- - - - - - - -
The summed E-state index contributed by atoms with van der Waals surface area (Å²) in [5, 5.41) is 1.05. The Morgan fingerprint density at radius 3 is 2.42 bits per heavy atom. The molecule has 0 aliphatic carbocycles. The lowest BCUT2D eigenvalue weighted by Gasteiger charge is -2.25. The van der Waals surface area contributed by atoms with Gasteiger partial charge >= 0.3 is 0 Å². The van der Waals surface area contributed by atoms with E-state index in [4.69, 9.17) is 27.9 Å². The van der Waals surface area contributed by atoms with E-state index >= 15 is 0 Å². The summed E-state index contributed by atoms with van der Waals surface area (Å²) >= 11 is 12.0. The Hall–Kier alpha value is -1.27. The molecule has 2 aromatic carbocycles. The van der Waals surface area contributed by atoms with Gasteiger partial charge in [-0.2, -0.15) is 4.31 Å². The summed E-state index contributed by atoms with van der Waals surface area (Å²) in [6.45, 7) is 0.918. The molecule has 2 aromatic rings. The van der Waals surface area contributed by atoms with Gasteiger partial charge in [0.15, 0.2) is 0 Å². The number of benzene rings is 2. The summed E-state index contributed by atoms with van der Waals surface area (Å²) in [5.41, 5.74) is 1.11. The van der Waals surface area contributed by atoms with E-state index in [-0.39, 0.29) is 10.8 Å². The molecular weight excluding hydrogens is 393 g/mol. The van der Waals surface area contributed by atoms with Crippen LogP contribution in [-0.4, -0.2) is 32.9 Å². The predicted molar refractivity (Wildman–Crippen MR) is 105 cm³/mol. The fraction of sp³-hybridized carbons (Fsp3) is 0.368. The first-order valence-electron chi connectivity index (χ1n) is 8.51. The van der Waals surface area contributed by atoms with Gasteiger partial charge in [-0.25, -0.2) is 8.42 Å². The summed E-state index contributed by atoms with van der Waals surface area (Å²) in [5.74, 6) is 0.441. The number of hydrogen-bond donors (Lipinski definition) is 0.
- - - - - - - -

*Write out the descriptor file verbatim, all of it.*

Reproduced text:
The summed E-state index contributed by atoms with van der Waals surface area (Å²) in [5, 5.41) is 1.05. The Morgan fingerprint density at radius 3 is 2.42 bits per heavy atom. The molecule has 0 aliphatic carbocycles. The lowest BCUT2D eigenvalue weighted by Gasteiger charge is -2.25. The van der Waals surface area contributed by atoms with Gasteiger partial charge >= 0.3 is 0 Å². The van der Waals surface area contributed by atoms with E-state index in [4.69, 9.17) is 27.9 Å². The van der Waals surface area contributed by atoms with E-state index >= 15 is 0 Å². The summed E-state index contributed by atoms with van der Waals surface area (Å²) >= 11 is 12.0. The Hall–Kier alpha value is -1.27. The molecule has 2 aromatic carbocycles. The van der Waals surface area contributed by atoms with Gasteiger partial charge in [-0.2, -0.15) is 4.31 Å². The summed E-state index contributed by atoms with van der Waals surface area (Å²) in [6.45, 7) is 0.918. The molecule has 2 aromatic rings. The van der Waals surface area contributed by atoms with Gasteiger partial charge in [0.15, 0.2) is 0 Å². The number of benzene rings is 2. The summed E-state index contributed by atoms with van der Waals surface area (Å²) in [5.41, 5.74) is 1.11. The van der Waals surface area contributed by atoms with E-state index in [-0.39, 0.29) is 10.8 Å². The molecular weight excluding hydrogens is 393 g/mol. The van der Waals surface area contributed by atoms with Crippen LogP contribution in [-0.4, -0.2) is 32.9 Å². The predicted molar refractivity (Wildman–Crippen MR) is 105 cm³/mol. The fraction of sp³-hybridized carbons (Fsp3) is 0.368. The first-order valence-electron chi connectivity index (χ1n) is 8.51. The van der Waals surface area contributed by atoms with Gasteiger partial charge in [-0.25, -0.2) is 8.42 Å². The summed E-state index contributed by atoms with van der Waals surface area (Å²) in [5.74, 6) is 0.441. The number of hydrogen-bond donors (Lipinski definition) is 0.